[License-review] For Approval: The Cryptographic Autonomy License

VanL van.lindberg at gmail.com
Fri Apr 26 13:58:32 UTC 2019

Sorry for the delay responding to various concerns.

On Tue, Apr 23, 2019 at 10:55 PM Bruce Perens <bruce at perens.com> wrote:

> People invest time and energy putting information into online platforms,
>> only to find that their data gets held "hostage" against them.
> I agree that this is a social problem suffered by computer users. OSI has
> previously rejected licenses that attempted to use their terms to remedy
> social issues beyond sharing software freely. It's out of scope of OSI's
> mission, *and *OSI's stated mission for  Open Source software.

The CAL is not of the same sort as the 996 license, or the JSON "Do no
evil" license. While it does address a social issue, it does so in the
exact same way the GPL addresses the social issue of software freedom.

> The previously proposed licenses with similar terms have in general been
> rejected because of the increase in legal load for the *passive user.*
The person who doesn't create derivative works or redistribute, but just
> runs the program. They shouldn't have to read the license just to run the
> program.

This is an interesting point, but I don't think it is applicable in the
general case. If the CAL were applied to a music player like VLC, or a
graphics program like Gimp, the legal load would be precisely the same as
for any other user. The only additional legal load is for an entity that
wants to use CAL-licensed software to provide services over a network to
others. This is exactly the same context in which the AGPL applies an
additional legal load - and I would argue that if you are providing
services to others, you have already taken upon you substantial legal

> Blockchain requires use of one-way functions, as does any algorithm that
> supports a verifiable public signature. The input to such functions is
> necessarily irretrievable and requires some sort of secret, usually in the
> form of a private key. Private keys (usually in the "wallet") must *remain
> *private, or the basis of trust in the system is destroyed. So, be sure
> your license doesn't require their disclosure. It seems to me that under
> the present terms it might do so.

I understand this point now. However, the application to the CAL is only
speculative ("under the present terms it might do so.") I would argue that
the CAL is very careful in its definitions, such that the only required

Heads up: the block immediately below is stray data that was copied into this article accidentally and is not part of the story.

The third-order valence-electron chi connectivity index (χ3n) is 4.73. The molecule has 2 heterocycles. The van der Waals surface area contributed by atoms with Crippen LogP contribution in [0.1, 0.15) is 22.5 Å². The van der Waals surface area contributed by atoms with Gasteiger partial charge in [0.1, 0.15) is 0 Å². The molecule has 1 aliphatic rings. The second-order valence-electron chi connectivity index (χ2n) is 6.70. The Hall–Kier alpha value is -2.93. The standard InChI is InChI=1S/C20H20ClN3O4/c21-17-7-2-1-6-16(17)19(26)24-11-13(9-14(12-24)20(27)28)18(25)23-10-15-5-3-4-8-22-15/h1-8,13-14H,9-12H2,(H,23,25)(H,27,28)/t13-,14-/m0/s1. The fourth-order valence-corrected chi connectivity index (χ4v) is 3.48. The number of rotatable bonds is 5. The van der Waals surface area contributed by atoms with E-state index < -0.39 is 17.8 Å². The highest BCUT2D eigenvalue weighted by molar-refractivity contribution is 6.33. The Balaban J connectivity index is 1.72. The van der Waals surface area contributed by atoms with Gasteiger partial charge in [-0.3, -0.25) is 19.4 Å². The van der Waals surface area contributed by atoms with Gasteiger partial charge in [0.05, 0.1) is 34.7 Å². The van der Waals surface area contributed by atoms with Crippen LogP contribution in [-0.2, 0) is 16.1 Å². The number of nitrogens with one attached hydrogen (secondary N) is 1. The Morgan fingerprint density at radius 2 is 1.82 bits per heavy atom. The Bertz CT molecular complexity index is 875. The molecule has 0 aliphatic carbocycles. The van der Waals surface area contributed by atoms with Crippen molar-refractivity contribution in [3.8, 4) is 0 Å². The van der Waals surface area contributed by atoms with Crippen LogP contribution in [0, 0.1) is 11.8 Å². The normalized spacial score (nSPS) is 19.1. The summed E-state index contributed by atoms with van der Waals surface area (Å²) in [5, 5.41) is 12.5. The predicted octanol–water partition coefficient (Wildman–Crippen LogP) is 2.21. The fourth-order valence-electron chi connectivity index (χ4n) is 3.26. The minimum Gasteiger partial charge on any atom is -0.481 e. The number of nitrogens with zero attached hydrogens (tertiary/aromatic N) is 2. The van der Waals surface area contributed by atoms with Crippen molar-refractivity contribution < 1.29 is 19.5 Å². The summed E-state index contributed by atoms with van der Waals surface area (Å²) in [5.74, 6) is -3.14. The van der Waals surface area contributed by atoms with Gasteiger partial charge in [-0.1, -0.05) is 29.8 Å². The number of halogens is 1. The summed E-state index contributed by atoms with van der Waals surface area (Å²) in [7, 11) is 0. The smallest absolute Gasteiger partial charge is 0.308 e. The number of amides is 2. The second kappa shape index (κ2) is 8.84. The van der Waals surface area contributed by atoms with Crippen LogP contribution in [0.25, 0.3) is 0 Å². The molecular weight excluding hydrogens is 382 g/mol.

disclosures are of source code and data in which the user has a preexisting
legal right. I cannot see a situation in which a first person, "Alice,"
could use the CAL to request disclosure of "Bob's" private key, where Alice
does not have a preexisting right of control of Bob's key regardless of the
CAL.  The CAL does not create any new rights in any unrelated Works.

> The terms do include use restrictions: by your own statement they restrict
> the user from denying their customers access to their data without a
> continued payment. You may consider this socially beneficial, but it's
> pretty clearly a use restriction. I don't see how this is different from
> the previously rejected licenses with other social goals implemented as use
> restrictions.

The difference gets back to user freedom and the ability to "exit."
Operators of CAL-licensed software can refuse to continue hosting a user's
data without further payment. But licenses that  defend user freedom
prevent an operator from denying the user the opportunity to exit a
situation so as to run the program in another context. That is the same
freedom protected by the CAL.

This is proposing that the data previously used for an arbitrary run of the
> program....

This is incorrect. It is not an "arbitrary" run of the program; it is only
an invocation of the program with the user's data, so that the user can run
the program in another context with their same data and get the same

>>> Existing open source licenses, such as the GPLv3 family, recognize this
>>> and requires the provision of cryptographic keys that would prevent the
>>> execution of the code.
> Yes, but a lack of specific market data doesn't actually prevent the
> execution of the code, as a key in a "trusted" boot system would.

I am unsure where you are identifying "specific market data" in the CAL.
But more fundamentally, in many systems, particularly those that deal with
cryptographic primitives as a part of their operation, you would not get
the same result (if it did indeed "boot").

> The CAL recognizes that user freedom also includes the provision of the
>>> user's data so that the program functions completely and fully in a context
>>> of the user's choice.
> Thus, someone who wishes to have the freedom to sequester the data of
> their customer users *must be deprived of that freedom. *We restrict
> people from keeping derivative works private in some cases, because we're
> the Open Source Initiative. But now, we are going to restrict people from
> keeping data private too, because we're now the Open Source and People's
> Data Initiative?

This overstatement continues to conflate "the People's Data" with a user's
own data. Further, it strikes me as strange that the core argument is that
you wish to preserve for operators "the freedom to sequester the data of
their customer users." That freedom is definitely granted under some more
permissive licenses, but preserving the rights of users is a core aspect of
Free Software, which is the tradition addressed by the CAL.

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